The SUS has been referenced in more than 1,300 articles and publications (, n.d.), including many library and information sciences publications detailing its use in testing various library systems and applications such as websites and discovery tools. Usability testing where the SUS is used to gather data from participants after completing a series of tasks using a discovery tool, such as Primo, EDS, or Encore, are the most typical cases noted in library and general literature. The literature also includes studies in which the SUS is used to test other systems such as scholarly repositories. The majority of tests noted in library and general literature utilize the SUS with usability methods as a means to gather data, answer research questions, and identify general painpoints that users encounter when interfacing with a website or system.

Perrin, Clark, De-Leon, and Edgar (2014) incorporated the SUS into usability testing of the Primo discovery tool at Texas Tech University Libraries. Participants were given seven tasks to complete, including find a book and find a thesis, followed by the SUS. The data gathered using the SUS helped researchers come to the conclusion “that overall, the implementation of OneSearch was successful, at least in terms of how students perceived it after using it,” while additional data obtained during task completion, such as task time, error rate, and success rate, helped to “identify specific problems with the interface” (Perrin et al., 2014, p. 59).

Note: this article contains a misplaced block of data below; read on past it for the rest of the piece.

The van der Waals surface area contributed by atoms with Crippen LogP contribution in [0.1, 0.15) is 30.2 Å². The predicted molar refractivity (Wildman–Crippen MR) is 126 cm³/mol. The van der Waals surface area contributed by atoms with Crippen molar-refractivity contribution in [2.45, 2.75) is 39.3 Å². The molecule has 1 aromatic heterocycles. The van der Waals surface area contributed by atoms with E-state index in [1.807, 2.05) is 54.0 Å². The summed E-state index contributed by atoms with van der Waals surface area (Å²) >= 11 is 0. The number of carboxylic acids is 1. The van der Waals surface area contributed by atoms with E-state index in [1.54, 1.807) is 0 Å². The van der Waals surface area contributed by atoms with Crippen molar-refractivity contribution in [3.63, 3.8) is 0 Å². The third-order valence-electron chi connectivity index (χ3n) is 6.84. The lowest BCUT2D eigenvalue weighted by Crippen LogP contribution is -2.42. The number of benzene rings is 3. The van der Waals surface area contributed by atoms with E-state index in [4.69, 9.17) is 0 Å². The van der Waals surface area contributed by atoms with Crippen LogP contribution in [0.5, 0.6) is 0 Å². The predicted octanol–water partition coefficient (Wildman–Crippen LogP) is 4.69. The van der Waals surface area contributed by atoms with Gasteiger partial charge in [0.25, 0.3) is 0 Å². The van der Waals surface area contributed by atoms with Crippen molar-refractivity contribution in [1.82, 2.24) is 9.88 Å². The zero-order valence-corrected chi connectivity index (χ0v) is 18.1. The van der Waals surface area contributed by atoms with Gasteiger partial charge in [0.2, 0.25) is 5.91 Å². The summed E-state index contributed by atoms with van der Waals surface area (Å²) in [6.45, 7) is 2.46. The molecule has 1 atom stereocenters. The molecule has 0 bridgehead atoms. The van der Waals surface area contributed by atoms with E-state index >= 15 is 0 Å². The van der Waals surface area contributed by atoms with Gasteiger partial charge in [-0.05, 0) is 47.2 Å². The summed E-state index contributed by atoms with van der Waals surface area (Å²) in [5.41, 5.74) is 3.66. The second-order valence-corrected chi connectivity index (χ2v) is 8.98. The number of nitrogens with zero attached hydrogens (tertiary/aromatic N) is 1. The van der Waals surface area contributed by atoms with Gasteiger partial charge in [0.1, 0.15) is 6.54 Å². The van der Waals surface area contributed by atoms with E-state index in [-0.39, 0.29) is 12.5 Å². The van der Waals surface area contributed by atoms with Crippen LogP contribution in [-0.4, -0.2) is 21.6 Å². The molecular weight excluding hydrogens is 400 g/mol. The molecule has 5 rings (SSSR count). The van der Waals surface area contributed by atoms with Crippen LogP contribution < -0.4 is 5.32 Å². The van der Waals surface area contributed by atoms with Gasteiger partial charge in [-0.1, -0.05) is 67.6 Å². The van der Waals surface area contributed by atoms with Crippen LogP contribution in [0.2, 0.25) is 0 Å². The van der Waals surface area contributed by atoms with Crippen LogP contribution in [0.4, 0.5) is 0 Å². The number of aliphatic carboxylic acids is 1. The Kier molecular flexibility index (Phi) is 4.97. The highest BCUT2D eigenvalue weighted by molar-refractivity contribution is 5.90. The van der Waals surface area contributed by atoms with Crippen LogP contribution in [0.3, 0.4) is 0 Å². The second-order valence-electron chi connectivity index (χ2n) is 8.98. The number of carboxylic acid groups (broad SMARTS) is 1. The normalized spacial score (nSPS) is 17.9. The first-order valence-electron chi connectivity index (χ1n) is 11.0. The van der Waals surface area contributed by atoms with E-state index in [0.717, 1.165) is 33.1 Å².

Condit Fagan, Mandernach, Nelson, Paulo, and Saunders (2012) incorporated the SUS into a usability evaluation of the EBSCO Discovery Service at James Madison University Libraries. The SUS was administered to participants after a series of “nine tasks designed to showcase usability issues, show the researchers how users behaved in the system, and measure user satisfaction” followed by a “post-test consisting of six open-ended questions, plus one additional question for faculty participants, intended to gather more qualitative feedback about user satisfaction with the system” (Condit Fagan et al., 2012, p. 90). Additional post-test questions revealed that some participants found EDS “overwhelming” or “confusing” and data gathered from administering the SUS supported the data gathered during the post-test process (Condit Fagan et al., 2012, p. 98). The SUS was also utilized as a benchmarking tool to measure usability over time and note improvements from testing done in spring 2010 and testing done in fall 2010.